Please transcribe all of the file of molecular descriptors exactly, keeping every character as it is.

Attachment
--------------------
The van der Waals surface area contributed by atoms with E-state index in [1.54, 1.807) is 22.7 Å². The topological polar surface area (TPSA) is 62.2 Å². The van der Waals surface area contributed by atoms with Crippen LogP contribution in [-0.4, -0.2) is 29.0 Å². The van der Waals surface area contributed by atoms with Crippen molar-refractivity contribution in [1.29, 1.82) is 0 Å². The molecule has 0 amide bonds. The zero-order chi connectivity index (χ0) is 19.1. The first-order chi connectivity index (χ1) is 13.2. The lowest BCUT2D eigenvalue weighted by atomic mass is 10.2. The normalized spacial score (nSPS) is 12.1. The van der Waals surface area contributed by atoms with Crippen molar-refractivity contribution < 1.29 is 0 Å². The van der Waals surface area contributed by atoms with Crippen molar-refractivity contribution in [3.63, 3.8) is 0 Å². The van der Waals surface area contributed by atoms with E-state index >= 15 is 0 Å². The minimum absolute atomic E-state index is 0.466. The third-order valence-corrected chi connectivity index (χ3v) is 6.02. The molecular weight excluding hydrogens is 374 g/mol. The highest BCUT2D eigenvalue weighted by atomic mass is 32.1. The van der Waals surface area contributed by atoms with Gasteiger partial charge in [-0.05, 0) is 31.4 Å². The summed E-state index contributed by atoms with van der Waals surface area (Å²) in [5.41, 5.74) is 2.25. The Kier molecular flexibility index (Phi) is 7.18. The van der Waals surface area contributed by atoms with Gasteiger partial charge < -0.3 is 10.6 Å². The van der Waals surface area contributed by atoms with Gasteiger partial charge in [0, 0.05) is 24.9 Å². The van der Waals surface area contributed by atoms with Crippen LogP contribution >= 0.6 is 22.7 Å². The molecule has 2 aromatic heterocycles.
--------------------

The van der Waals surface area contributed by atoms with E-state index in [1.54, 1.807) is 22.7 Å². The topological polar surface area (TPSA) is 62.2 Å². The van der Waals surface area contributed by atoms with Crippen LogP contribution in [-0.4, -0.2) is 29.0 Å². The van der Waals surface area contributed by atoms with Crippen molar-refractivity contribution in [1.29, 1.82) is 0 Å². The molecule has 0 amide bonds. The zero-order chi connectivity index (χ0) is 19.1. The first-order chi connectivity index (χ1) is 13.2. The lowest BCUT2D eigenvalue weighted by atomic mass is 10.2. The normalized spacial score (nSPS) is 12.1. The van der Waals surface area contributed by atoms with Crippen molar-refractivity contribution < 1.29 is 0 Å². The van der Waals surface area contributed by atoms with Crippen molar-refractivity contribution in [3.63, 3.8) is 0 Å². The van der Waals surface area contributed by atoms with E-state index >= 15 is 0 Å². The minimum absolute atomic E-state index is 0.466. The third-order valence-corrected chi connectivity index (χ3v) is 6.02. The molecular weight excluding hydrogens is 374 g/mol. The highest BCUT2D eigenvalue weighted by atomic mass is 32.1. The van der Waals surface area contributed by atoms with Gasteiger partial charge in [-0.05, 0) is 31.4 Å². The summed E-state index contributed by atoms with van der Waals surface area (Å²) in [5.41, 5.74) is 2.25. The Kier molecular flexibility index (Phi) is 7.18. The van der Waals surface area contributed by atoms with Gasteiger partial charge < -0.3 is 10.6 Å². The van der Waals surface area contributed by atoms with Gasteiger partial charge in [0, 0.05) is 24.9 Å². The van der Waals surface area contributed by atoms with Crippen LogP contribution >= 0.6 is 22.7 Å². The molecule has 2 aromatic heterocycles.